Lions already nullifying South Africa’s biggest strength
The British and Irish Lions head of strength and conditioning Paul ‘Bobby’ Stridgeon is preparing his players to overcome the biggest advantage South Africa have over visiting teams.
In the latest episode of The Ultimate Test, the Lions players are put through their paces by doing altitude training at their camp in Jersey.
The Lions play the second and third Tests at altitude in Johannesburg, which will provide conditions that could seriously impede the visitors. This can cause players to feel like their not getting enough oxygen in with every breath, so this training before embarking for South Africa could to not only improve the players’ physical condition, but prepare them mentally for the challenge that awaits.
“We’ve got a few games at altitude,” Stridgeon said.
“So when we play in Johannesburg, as soon as we get there we go back down to Cape Town at sea level and then we go back to Johannesburg for a couple of the Tests. We’ve got to address that with the boys.
“There’s a few altitude chambers that we’ve been using at the Strive gym. Also at our hotel from the Altitude Centre in London we’ve got some individual altitude masks. So the boys get on the Watt Bike and then that simulates the oxygen at altitude. So we have it on about 12.5/ 13 percent oxygen reduction which roughly equates to about 3,500 thousand metres. So with the boys we do repeat sprint hypoxia, six second sprint with 24 seconds rest, we do a set of six of that and then repeat that set twice with a two minute break between sets. It doesn’t sound long, it’s 12 minutes from start to finish, but it’s pretty tough for the boys.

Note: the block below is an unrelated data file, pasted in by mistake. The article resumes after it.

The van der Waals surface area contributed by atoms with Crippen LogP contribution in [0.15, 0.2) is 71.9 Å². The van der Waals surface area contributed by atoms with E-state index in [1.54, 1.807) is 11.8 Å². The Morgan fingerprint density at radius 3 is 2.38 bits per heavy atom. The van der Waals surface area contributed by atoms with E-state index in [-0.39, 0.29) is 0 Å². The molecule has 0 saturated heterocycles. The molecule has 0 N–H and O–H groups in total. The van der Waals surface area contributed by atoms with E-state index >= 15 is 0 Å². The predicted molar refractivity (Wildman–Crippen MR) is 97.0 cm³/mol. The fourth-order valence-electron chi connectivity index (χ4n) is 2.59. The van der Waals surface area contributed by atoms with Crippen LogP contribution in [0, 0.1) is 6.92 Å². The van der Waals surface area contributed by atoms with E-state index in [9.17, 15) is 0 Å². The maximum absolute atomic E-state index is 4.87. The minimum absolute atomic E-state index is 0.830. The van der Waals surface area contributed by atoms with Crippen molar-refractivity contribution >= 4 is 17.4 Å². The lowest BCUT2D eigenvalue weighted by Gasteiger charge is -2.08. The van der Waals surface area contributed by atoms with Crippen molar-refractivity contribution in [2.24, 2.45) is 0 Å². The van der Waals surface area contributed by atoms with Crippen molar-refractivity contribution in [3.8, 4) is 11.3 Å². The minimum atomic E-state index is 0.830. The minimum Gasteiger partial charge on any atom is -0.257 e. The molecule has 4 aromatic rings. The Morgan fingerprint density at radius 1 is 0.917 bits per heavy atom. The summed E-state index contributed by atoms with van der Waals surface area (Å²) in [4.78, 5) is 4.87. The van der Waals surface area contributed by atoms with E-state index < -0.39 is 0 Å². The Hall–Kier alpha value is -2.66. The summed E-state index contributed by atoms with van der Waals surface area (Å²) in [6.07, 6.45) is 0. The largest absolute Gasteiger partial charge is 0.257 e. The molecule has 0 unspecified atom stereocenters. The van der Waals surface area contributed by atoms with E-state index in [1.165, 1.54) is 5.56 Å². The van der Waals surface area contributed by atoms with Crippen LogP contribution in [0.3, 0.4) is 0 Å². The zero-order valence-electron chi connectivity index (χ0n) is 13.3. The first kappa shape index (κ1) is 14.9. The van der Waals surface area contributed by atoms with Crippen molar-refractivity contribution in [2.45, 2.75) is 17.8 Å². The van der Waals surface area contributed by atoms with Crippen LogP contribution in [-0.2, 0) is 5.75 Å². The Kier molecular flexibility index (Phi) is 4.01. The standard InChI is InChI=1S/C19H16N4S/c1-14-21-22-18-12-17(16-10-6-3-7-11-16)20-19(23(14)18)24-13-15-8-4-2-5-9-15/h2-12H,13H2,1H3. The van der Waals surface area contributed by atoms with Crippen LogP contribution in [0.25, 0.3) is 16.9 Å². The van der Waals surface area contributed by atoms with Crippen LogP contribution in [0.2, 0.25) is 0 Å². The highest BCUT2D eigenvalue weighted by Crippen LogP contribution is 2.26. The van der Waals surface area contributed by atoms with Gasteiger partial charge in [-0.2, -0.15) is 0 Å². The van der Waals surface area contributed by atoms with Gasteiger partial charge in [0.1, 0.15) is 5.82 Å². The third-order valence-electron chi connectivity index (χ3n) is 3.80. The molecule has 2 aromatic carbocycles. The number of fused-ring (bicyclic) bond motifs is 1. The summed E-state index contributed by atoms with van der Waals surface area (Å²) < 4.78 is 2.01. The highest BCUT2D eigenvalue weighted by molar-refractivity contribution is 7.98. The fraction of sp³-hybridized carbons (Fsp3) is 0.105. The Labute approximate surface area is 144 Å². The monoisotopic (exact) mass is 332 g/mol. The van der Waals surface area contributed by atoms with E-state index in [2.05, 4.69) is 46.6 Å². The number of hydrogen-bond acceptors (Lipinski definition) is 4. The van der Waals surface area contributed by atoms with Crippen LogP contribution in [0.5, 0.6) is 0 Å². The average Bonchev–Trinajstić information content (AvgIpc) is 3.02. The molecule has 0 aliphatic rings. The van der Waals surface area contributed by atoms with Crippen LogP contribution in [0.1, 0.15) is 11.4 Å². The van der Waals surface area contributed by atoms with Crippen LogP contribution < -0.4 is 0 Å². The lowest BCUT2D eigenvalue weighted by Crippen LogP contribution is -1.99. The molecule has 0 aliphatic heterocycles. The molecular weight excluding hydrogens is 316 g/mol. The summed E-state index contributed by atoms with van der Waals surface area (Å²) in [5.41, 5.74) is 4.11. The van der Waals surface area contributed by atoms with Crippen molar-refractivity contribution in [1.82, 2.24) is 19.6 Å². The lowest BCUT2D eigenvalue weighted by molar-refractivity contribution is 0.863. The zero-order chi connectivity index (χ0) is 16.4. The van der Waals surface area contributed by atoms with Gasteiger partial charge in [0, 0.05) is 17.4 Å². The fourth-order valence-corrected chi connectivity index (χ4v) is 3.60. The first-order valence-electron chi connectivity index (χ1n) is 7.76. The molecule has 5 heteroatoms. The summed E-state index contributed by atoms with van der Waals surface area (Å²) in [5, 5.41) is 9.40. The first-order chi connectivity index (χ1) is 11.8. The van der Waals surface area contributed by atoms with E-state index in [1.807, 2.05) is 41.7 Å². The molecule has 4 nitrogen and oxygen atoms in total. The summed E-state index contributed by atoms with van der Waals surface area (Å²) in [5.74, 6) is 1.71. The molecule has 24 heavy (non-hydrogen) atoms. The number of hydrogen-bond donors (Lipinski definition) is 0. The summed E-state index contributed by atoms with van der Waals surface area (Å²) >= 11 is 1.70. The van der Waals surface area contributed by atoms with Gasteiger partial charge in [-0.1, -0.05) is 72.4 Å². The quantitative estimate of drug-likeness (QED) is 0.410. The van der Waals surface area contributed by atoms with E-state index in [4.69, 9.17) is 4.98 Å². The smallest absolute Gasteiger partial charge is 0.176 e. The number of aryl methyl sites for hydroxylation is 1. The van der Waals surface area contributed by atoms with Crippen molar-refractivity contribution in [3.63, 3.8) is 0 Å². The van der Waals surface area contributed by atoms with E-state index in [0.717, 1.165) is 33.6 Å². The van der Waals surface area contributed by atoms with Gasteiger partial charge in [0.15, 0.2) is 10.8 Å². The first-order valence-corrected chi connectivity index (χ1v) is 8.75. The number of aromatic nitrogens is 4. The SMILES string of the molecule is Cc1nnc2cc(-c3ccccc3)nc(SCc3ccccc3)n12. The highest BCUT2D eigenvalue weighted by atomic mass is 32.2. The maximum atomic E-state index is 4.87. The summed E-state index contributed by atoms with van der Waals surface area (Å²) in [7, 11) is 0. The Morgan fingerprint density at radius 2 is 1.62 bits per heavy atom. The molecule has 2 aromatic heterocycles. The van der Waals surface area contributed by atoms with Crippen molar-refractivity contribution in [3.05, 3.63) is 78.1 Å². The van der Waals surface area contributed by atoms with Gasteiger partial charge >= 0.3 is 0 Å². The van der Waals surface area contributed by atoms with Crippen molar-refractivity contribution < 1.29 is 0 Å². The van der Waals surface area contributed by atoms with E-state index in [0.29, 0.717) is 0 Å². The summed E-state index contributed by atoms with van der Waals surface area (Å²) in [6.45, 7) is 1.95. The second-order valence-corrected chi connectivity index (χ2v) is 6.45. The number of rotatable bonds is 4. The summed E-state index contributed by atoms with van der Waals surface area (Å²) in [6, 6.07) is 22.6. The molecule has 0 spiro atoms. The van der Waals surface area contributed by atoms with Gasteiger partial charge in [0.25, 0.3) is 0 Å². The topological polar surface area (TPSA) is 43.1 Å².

“Obviously we reduce the amount of oxygen they’re receiving. We’ve used this in Wales extensively with the boys even when we’re playing at sea level and we’ve had some good results both anecdotally and with fitness testing as well. So the boys feel it’s good for them, but also when we’ve fitness tested the boys we’ve found that their fitness test improved compared to someone who hasn’t done any altitude training.
“It ticks both boxes for us and gets the boys in a better mental state to play at altitude and obviously physically better to perform the best at altitude.
“So what the boys feel is, they feel that they’re obviously getting a reduced amount of oxygen so it’s quite claustrophobic, especially with the mask on. They’ll feel a dry mouth but that’s something you get at altitude anyway so it’s brilliant that it replicates that. So they’ll have a dry mouth, they’ll be trying to suck as much oxygen in as they can. It’s about controlling the breathing for the boys as well, which is a big thing for us. But all we’re trying to do with the altitude training is, as well as the physical benefits, is just get the boys used to that feeling that you haven’t got enough oxygen to perform. So we’ll get four sessions in this week before we leave for South Africa so they’ll be in a good place when they get there.”